“In 1956 and in 1960 when colonial ended, 68% of the officer corps was composed of the Igbo”. In contrast, only 17% and 14% respectively were from nationalities in the north and the Yoruba.”http://saharareporters.com/2014/09/22/benjamin-adekunle-portrait-genocidist-ec-ejiogu.
In his account titled: “The Tragedy of Victory On-the-Spot Account of the Nigeria-Biafra War in the Atlantic Theatre”, Brigadier-General Godwin Alabi-Isama, wrote the following on the 21st page of his 2013, Spectrum books account:
“By October 1, 1960, there were 57 Nigerian officers of whom the North had only only eight, the East had 37, the West had ten”.
-On the 237th page of his book, “Oil, Politics and Violence”, Max Siollun identified those killed as “Brigadier Sam Ademulegun, Brigadier Zakariya Maimalari, Colonel Ralph Shodeinde, Colonel Kur Mohammed, Lt-Colonel Abogo Largema, Lt-Colonel Yakubu Pam and Lt-Colonel Arthur Unegbe.”
On the 226th page of the same book, he identified a total of 22, Northerners who were part of the January, 15 coup.
-In his book, “Why We Struck” Major Adewale Ademoyega (the only non Igbo by origin of the 5 majors) that planned the coup wrote:
“The following officers were known to be around and not holding any strategic positions: Brigadier Ogundipe, Kurubo, Effiong, Ojukwu, Ejoor, Banjo and Bassey. We knew that when our coup had taken shape, they would not be in our way.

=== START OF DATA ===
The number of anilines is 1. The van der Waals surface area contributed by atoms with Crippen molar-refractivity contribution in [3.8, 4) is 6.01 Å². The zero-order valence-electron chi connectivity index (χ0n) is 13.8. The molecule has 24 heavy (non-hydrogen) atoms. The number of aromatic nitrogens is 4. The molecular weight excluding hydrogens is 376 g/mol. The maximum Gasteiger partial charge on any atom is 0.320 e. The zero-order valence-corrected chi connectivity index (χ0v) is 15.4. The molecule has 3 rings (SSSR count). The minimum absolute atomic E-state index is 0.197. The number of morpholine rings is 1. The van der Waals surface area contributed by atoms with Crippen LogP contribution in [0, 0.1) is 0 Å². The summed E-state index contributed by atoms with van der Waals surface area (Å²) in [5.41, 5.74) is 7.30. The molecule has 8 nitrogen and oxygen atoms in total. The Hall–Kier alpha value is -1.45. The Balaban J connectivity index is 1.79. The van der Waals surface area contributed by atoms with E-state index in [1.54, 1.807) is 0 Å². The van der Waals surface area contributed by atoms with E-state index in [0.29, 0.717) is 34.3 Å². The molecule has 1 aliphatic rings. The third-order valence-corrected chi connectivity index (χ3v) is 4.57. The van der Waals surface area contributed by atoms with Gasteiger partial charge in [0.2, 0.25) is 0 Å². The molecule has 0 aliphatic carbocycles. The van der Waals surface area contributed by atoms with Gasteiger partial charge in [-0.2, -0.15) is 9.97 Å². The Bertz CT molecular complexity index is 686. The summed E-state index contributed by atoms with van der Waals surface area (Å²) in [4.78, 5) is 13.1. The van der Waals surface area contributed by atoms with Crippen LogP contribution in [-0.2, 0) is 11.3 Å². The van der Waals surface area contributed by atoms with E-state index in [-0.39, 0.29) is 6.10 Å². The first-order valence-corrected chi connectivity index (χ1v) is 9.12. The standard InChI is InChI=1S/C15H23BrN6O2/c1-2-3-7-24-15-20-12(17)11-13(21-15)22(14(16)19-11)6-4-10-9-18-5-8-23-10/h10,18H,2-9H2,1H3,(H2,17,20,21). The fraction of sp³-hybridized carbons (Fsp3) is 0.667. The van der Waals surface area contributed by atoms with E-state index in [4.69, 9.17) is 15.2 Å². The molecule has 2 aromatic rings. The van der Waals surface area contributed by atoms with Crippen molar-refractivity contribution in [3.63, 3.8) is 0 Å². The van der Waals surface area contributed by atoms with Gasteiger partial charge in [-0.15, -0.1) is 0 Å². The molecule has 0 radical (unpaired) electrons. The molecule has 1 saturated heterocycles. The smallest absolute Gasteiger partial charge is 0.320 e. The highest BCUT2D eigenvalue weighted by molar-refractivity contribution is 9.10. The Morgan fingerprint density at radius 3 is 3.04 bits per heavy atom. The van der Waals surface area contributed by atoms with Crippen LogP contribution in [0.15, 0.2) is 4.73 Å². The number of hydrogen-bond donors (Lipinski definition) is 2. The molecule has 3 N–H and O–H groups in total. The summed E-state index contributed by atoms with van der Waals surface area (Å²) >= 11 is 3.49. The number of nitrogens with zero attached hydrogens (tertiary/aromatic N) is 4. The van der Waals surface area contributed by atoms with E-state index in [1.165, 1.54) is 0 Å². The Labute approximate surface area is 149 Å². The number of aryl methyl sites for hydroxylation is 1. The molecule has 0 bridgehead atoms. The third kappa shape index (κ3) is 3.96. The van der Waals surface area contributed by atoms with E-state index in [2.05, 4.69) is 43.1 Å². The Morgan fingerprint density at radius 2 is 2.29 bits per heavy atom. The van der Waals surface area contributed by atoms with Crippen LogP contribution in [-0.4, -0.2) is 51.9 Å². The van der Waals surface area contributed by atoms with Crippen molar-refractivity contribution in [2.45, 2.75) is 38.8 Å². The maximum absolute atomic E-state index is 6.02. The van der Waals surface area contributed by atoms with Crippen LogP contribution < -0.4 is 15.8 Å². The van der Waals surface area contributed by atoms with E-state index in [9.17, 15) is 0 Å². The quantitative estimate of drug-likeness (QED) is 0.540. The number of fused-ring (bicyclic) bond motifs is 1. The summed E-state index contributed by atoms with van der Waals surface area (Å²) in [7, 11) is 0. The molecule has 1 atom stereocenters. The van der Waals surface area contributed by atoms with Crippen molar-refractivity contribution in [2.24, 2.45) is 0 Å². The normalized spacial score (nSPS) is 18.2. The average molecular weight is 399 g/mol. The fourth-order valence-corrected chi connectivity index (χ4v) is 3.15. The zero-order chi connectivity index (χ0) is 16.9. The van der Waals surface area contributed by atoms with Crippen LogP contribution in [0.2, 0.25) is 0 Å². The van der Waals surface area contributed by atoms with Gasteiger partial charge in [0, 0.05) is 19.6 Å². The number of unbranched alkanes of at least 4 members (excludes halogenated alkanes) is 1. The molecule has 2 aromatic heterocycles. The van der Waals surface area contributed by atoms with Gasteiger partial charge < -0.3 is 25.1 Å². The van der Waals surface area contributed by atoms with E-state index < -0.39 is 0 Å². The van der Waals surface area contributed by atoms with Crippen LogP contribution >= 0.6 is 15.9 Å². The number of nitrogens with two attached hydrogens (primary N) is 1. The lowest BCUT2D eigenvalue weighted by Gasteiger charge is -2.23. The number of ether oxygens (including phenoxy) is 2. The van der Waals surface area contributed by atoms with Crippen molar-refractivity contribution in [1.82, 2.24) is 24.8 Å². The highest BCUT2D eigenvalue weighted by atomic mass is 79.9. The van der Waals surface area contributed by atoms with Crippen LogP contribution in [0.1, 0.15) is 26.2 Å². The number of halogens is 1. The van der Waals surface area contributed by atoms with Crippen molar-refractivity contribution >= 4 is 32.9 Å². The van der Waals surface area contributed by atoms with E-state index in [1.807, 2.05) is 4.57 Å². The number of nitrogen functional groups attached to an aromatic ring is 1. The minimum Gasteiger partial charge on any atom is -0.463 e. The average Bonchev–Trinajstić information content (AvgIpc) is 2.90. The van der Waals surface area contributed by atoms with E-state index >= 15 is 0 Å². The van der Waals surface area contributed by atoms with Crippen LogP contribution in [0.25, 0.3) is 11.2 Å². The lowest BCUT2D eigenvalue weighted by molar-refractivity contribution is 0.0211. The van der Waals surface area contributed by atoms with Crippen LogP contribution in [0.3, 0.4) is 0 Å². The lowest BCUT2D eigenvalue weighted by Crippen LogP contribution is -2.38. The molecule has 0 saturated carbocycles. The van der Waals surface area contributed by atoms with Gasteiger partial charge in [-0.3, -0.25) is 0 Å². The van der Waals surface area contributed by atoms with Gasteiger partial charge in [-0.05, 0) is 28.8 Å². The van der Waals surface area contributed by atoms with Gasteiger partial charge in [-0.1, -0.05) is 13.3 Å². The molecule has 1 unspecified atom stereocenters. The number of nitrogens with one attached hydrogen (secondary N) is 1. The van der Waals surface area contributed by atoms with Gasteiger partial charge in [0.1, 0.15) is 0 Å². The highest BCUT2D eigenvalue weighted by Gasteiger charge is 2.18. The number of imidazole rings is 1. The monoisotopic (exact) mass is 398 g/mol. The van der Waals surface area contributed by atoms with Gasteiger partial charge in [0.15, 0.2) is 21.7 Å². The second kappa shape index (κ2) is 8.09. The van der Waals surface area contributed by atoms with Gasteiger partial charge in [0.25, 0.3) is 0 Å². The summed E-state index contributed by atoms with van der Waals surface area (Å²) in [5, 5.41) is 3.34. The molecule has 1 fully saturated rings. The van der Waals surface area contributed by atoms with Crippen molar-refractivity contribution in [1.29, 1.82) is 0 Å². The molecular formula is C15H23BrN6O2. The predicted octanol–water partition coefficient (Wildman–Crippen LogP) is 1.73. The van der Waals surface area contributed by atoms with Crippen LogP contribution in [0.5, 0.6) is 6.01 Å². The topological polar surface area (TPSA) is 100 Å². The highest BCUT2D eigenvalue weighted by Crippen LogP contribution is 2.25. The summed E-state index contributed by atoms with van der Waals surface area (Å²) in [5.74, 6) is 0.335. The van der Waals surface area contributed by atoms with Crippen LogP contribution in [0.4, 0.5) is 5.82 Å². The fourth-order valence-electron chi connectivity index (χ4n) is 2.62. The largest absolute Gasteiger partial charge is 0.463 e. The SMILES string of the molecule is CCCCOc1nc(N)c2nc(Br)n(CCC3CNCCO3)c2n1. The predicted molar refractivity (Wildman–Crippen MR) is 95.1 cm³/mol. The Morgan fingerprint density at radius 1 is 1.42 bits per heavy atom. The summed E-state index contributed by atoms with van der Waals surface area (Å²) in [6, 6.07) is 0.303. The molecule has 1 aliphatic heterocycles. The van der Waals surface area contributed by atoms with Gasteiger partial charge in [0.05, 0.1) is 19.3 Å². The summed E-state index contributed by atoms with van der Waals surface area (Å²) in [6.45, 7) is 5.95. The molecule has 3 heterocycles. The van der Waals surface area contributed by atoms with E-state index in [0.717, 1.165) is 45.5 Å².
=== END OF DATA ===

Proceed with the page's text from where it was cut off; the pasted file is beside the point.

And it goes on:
Even among those earmarked for arrest, only four were Northerners, two were Westerners and two Easterners. But the North had always had more than 50% of the intakes of officers into the Army since 1961, and more than 70% of intake of the other ranks.”
Observation: Ademoyega’s position that Kurubo and Ojukwu “were known to be around and not holding any strategic positions”, is not correct by the evidence of Siollun.
On the 220th page of his book: “Oil, Politics and Violence” Lt-Colonel Kurubo was the “commanding Officer, 3rd Battlion-Kaduna” and “Lt-Colonel Chukwuemeka Odumegwu Ojukwu was the Commanding Officer, 5th Battlion-Kano”. Both positions were strategic, Ojukwu’s refusal to cooperate with Nzeogwu, is the evidence, that they were. At the time of the January 15, 1966 coup (at the material time of the coup) Kurubo was in Lagos and not in physical command of the 3rd Battlion in Kaduna, Ironsi subsequently appointed him the head of the airforce, replacing the German, Colonel W. Timming.